Published: 01 November 2022

Surrey Sociology Public Lecture for Black History Month - Understanding and Challenging Intersectional Inequalities for Black Women

On 19th October, the Department of Sociology held a Dialogues special event  focused on intersectional inequalities in education in celebration of Black History Month as part of our work towards Athena Swan accreditation.

Thanks to the generous contribution of the University of Surrey Equality, Diversity and Inclusion Directorate, we were able to assemble an impressive line-up of speakers: Dr Judith Bruce-Golding, currently a Research Fellow at the University of Southampton, Dr Christine Callender, an Associate Professor at UCL Institute of Education, and our very own Dr Judith Ramdeo, from the Surrey Institute of Education. Janet Douglas-Gardner, Associate Professor at London Metropolitan University, acted as discussant.

Across their presentations and in the Q&A, the speakers brought together their research and personal experience in insightful ways. Dr Bruce-Golding reflected on her unusual path into academia, and the challenges that Black early career researchers face as they establish themselves in their chosen field. Stemming from her research with Black women teachers employed in state-funded schools across England and Wales, Dr Ramdeo presented the counter-narratives that her participants have developed so as to challenge normative stereotypes of Black women in the workplace. Finally, Dr Callender used the lens of stigma (Goffman 1963) and its impact on macro and micro-level interactions to highlight the complexities of black male educators as they establish, reinforce and maintain their professional identities within an educational system that welcomes them into the profession, yet simultaneously pushes them out at various levels of the career trajectory.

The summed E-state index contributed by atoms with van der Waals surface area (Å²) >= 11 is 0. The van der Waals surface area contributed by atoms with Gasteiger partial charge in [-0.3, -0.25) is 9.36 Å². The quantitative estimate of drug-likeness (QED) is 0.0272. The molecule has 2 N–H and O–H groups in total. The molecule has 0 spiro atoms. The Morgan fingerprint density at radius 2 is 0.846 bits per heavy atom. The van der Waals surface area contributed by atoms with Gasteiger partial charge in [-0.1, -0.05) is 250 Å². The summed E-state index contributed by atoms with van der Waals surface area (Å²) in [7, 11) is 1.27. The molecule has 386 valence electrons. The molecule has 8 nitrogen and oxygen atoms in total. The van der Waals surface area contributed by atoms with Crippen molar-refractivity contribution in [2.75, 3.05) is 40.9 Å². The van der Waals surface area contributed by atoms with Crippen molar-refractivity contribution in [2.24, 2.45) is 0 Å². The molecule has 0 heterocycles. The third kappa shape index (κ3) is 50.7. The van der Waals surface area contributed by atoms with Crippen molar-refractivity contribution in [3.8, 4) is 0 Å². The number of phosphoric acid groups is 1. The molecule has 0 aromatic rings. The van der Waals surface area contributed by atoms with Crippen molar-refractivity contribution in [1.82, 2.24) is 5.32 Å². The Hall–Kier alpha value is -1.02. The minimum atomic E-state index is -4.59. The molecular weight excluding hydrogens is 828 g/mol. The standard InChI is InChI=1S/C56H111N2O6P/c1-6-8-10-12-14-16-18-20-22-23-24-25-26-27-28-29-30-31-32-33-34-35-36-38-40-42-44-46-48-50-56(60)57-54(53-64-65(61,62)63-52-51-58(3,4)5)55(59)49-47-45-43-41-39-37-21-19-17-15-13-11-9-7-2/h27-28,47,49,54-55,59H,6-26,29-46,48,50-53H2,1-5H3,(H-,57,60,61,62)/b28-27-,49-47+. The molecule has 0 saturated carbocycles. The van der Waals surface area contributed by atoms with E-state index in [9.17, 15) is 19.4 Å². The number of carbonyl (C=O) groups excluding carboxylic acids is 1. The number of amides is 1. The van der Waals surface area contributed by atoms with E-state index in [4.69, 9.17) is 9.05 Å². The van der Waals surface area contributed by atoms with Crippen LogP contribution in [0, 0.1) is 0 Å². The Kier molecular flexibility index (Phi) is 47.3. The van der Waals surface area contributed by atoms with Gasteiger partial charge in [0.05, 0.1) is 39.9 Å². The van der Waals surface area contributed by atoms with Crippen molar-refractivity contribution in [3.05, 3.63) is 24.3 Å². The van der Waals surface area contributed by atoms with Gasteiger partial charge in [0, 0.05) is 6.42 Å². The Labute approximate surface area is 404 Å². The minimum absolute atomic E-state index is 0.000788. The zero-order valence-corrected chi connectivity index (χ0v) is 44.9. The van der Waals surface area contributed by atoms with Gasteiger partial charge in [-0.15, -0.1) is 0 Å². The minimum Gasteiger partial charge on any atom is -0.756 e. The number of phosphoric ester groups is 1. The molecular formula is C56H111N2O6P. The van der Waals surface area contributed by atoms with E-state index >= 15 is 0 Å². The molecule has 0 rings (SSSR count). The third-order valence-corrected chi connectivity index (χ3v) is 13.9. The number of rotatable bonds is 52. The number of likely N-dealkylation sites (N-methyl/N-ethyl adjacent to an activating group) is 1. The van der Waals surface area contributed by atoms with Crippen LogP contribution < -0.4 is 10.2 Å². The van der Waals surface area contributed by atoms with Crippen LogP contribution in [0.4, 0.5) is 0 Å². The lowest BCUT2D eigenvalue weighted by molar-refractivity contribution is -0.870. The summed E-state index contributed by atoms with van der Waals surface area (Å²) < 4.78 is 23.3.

To make sure that as many people as possible could attend, the event was hybrid but thanks to Janet Douglas-Gardner the two audiences were equally able to interact meaningfully with the speakers and with one another, and an important conversation on how higher education can be made more mindful of intersectional inequalities and more open to all was started. Overall, the event was a success and an important milestone as we continue to work on our departmental submission to the Athena Swan scheme.


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